Mars Global Surveyor
Mars Orbiter Camera

The Martian Northern Plains

MGS MOC Release No. MOC2-324, 12 December 2002

Images Credit: NASA/JPL/MSSS
Caption by: K. S. Edgett and M. C. Malin, MSSS

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The martian northern plains remain nearly as mysterious today as they seemed 25 years ago during the Viking missions, even though one of those spacecraft--the Viking 2 lander--went to the northern plains. The northern plains are a lowland with fewer impact craters exposed at the surface than the heavily cratered martian southern highlands. Normally, surfaces with fewer craters are considered younger (i.e., they have had less time to accumulate craters). Mars Global Surveyor (MGS) Mars Orbiter Camera (MOC) high resolution images have shown that there really are a lot of craters in this region, but most are thinly buried beneath the plains. This low resolution view, covering an area 168 km (104 mi) by 124 km (77 km), shows a few craters at the surface (such as the one at the center of the image), and several circular features that represent craters that are mostly buried beneath the plains. This view was obtained in August 2002; sunlight illuminates the scene from the lower left.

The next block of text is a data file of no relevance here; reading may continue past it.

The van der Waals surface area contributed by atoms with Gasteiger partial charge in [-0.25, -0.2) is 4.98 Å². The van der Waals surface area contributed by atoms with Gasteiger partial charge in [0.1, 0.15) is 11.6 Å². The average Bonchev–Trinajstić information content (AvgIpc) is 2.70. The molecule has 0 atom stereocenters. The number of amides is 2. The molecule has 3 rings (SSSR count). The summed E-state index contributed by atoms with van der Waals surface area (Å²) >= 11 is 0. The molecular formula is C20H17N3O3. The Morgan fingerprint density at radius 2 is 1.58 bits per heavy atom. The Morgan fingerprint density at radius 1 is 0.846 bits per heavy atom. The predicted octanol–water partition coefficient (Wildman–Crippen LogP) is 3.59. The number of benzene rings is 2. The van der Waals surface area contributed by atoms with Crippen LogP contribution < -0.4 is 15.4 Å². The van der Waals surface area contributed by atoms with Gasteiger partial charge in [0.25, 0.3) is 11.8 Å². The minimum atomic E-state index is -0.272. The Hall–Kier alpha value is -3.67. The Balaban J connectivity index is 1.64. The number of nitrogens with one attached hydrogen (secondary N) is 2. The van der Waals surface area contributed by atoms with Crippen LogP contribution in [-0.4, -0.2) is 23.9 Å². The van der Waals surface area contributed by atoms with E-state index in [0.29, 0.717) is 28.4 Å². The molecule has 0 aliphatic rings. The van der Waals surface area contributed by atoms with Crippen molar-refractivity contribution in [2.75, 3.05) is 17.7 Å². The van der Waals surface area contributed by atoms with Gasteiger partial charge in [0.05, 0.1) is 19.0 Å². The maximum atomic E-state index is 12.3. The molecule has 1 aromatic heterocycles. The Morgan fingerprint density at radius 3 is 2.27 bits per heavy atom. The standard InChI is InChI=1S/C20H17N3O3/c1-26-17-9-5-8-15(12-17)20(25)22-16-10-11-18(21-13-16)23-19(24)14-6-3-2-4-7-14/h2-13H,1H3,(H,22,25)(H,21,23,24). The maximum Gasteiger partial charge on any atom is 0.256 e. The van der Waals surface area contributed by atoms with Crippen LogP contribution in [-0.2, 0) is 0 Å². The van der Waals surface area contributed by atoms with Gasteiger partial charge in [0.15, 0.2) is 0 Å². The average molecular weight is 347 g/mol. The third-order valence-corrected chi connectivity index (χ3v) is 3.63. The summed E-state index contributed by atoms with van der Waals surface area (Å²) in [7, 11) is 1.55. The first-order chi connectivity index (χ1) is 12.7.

Images Credit: NASA/JPL/Malin Space Science Systems
Caption by: K. S. Edgett and M. C. Malin, MSSS

Malin Space Science Systems and the California Institute of Technology built the MOC using spare hardware from the Mars Observer mission. MSSS operates the camera from its facilities in San Diego, CA. The Jet Propulsion Laboratory's Mars Surveyor Operations Project operates the Mars Global Surveyor spacecraft with its industrial partner, Lockheed Martin Astronautics, from facilities in Pasadena, CA and Denver, CO.

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